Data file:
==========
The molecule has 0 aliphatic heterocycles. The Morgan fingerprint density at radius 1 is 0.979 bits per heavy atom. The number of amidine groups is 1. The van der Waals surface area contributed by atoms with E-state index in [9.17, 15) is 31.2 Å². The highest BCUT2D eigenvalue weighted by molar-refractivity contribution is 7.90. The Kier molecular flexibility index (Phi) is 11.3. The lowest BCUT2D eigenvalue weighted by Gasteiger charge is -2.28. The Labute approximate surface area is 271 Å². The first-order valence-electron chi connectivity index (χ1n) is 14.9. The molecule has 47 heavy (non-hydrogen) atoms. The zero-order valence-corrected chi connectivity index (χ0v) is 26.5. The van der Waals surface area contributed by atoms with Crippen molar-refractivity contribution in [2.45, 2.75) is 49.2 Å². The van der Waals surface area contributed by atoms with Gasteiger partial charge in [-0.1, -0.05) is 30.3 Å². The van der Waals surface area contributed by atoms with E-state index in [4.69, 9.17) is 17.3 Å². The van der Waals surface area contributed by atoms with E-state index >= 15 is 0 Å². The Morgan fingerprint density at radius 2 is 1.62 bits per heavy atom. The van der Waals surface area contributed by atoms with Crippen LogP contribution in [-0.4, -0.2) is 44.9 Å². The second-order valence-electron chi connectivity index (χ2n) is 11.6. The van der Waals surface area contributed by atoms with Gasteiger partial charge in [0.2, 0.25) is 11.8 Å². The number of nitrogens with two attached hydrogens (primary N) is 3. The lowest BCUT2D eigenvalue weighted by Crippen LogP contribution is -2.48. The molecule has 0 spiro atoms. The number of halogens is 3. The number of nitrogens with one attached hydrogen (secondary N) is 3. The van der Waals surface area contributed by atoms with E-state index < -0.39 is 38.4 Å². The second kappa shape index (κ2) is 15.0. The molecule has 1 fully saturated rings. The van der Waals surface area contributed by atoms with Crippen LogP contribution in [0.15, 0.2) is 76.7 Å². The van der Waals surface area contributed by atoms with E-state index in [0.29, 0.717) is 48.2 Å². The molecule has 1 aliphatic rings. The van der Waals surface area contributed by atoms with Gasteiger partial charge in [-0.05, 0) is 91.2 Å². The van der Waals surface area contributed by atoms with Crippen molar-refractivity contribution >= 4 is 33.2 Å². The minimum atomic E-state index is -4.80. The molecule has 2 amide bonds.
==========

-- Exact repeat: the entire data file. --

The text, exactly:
The molecule has 0 aliphatic heterocycles. The Morgan fingerprint density at radius 1 is 0.979 bits per heavy atom. The number of amidine groups is 1. The van der Waals surface area contributed by atoms with E-state index in [9.17, 15) is 31.2 Å². The highest BCUT2D eigenvalue weighted by molar-refractivity contribution is 7.90. The Kier molecular flexibility index (Phi) is 11.3. The lowest BCUT2D eigenvalue weighted by Gasteiger charge is -2.28. The Labute approximate surface area is 271 Å². The first-order valence-electron chi connectivity index (χ1n) is 14.9. The molecule has 47 heavy (non-hydrogen) atoms. The zero-order valence-corrected chi connectivity index (χ0v) is 26.5. The van der Waals surface area contributed by atoms with Crippen molar-refractivity contribution in [2.45, 2.75) is 49.2 Å². The van der Waals surface area contributed by atoms with Gasteiger partial charge in [-0.1, -0.05) is 30.3 Å². The van der Waals surface area contributed by atoms with E-state index in [4.69, 9.17) is 17.3 Å². The van der Waals surface area contributed by atoms with E-state index >= 15 is 0 Å². The Morgan fingerprint density at radius 2 is 1.62 bits per heavy atom. The van der Waals surface area contributed by atoms with Crippen LogP contribution in [-0.4, -0.2) is 44.9 Å². The second-order valence-electron chi connectivity index (χ2n) is 11.6. The van der Waals surface area contributed by atoms with Gasteiger partial charge in [0.2, 0.25) is 11.8 Å². The number of nitrogens with two attached hydrogens (primary N) is 3. The lowest BCUT2D eigenvalue weighted by Crippen LogP contribution is -2.48. The molecule has 0 spiro atoms. The number of halogens is 3. The number of nitrogens with one attached hydrogen (secondary N) is 3. The van der Waals surface area contributed by atoms with E-state index < -0.39 is 38.4 Å². The second kappa shape index (κ2) is 15.0. The molecule has 1 fully saturated rings. The van der Waals surface area contributed by atoms with Crippen LogP contribution in [0.15, 0.2) is 76.7 Å². The van der Waals surface area contributed by atoms with E-state index in [0.29, 0.717) is 48.2 Å². The molecule has 1 aliphatic rings. The van der Waals surface area contributed by atoms with Gasteiger partial charge in [-0.05, 0) is 91.2 Å². The van der Waals surface area contributed by atoms with Crippen molar-refractivity contribution >= 4 is 33.2 Å². The minimum atomic E-state index is -4.80. The molecule has 2 amide bonds.